What is drug abuse according to who?

Substance abuse refers to the harmful or dangerous use of psychoactive substances, including alcohol and illicit drugs. One of the key impacts of illicit drug use on society is the negative health consequences experienced by its members.

substance abuse

is the medical term used to describe a pattern of substance (drug) use that causes significant problems or distress. This can be missing work or school, using the substance in dangerous situations, such as driving a car.

May cause legal problems related to substances or ongoing substance use that interferes with friends, family relationships, or both. Substance abuse, as a recognized medical brain disorder, refers to the abuse of illegal substances, such as marijuana, heroin, cocaine, or methamphetamine. Or it could be the abuse of legal substances, such as alcohol, nicotine, or prescription drugs. Alcohol is the most common legal drug of abuse.

Substance abuse, also known as drug abuse, is the use of a drug in quantities or by methods that are harmful to the individual or to others. It is a form of substance-related disorder. Different definitions of drug abuse are used in public health, medicine and criminal justice contexts. In some cases, criminal or antisocial behavior occurs when the person is under the influence of a drug, and long-term personality changes can also occur in people.

In addition to potential physical, social and psychological harm, the use of some drugs can also result in criminal penalties, although these vary widely by local jurisdiction. The purchase, sale and non-medical use of all the above-mentioned drugs are illegal, and these psychotropic drugs can only be obtained on the black market. There is evidence to suggest that substance abuse disproportionately affects the population of homeless veterans. Drug abuse is observed in several different age groups and in people from almost all walks of life and socio-economic strata.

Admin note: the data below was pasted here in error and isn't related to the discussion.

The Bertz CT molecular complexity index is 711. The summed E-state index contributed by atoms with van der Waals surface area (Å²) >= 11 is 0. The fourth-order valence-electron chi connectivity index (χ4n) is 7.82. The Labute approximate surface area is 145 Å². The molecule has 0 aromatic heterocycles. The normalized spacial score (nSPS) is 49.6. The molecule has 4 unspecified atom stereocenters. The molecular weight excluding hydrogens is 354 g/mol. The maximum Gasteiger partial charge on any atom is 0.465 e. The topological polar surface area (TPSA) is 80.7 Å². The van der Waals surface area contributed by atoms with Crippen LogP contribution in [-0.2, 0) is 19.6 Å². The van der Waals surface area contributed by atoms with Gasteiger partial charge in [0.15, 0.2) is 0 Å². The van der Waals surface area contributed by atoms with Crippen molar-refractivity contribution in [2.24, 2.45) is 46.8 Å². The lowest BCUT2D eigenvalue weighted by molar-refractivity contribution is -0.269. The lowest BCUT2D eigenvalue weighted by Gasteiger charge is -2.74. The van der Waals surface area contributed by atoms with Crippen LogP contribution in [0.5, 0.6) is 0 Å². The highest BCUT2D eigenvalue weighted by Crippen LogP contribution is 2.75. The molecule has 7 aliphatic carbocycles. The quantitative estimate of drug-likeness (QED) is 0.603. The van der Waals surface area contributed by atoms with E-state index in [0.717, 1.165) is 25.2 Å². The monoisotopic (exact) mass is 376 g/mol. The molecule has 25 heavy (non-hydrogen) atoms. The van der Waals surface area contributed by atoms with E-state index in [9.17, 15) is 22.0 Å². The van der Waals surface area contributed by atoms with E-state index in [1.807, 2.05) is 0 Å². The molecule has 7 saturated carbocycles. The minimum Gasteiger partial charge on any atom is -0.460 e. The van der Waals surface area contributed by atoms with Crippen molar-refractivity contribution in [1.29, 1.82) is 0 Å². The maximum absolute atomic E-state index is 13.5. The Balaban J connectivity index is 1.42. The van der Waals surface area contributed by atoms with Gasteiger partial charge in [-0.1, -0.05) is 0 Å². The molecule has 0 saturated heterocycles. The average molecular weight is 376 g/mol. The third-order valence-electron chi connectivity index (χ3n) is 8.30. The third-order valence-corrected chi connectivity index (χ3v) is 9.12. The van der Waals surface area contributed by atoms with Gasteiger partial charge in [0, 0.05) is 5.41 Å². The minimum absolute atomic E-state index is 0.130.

The use of psychoactive drugs without medical supervision is associated with significant health risks and can lead to the development of drug use disorders. For example, GHB, a natural substance of the central nervous system, is considered a drug and is illegal in many countries, while nicotine is not officially considered a drug in most countries. Dependence varies from drug to drug in scope and effect; it can be physical or psychological or both. Concerned physicians are educating themselves on how to identify drug-seeking behavior in their patients and are becoming familiar with the red flags that would alert them to potential prescription drug abuse.

UNGASS marked a shift in the overall discourse of drug policy to highlight the public health and human rights dimensions of the world drug problem and to achieve a better balance between supply reduction and public health measures. Advances in research have led to the development of evidence-based strategies to effectively address substance abuse. Some people may begin to feel the need to take more than one drug or to take it more often, even in the early stages of their drug use. Substance abuse is usually diagnosed by a family doctor, psychiatrist, or qualified mental health professional.

A variety of substance abuse treatment (or recovery) programs are available for inpatients or outpatients. There is now a deeper understanding of substance abuse as a disorder that develops in adolescence and, for some people, it will develop into a chronic disease that will require lifelong vigilance and attention. The onset of drug use, including alcohol, is more likely to occur during adolescence, and it is common for older teens to experiment with substances. However, men are more likely to abuse drugs than women, single people are more likely than married people, and urban dwellers are more likely than rural dwellers.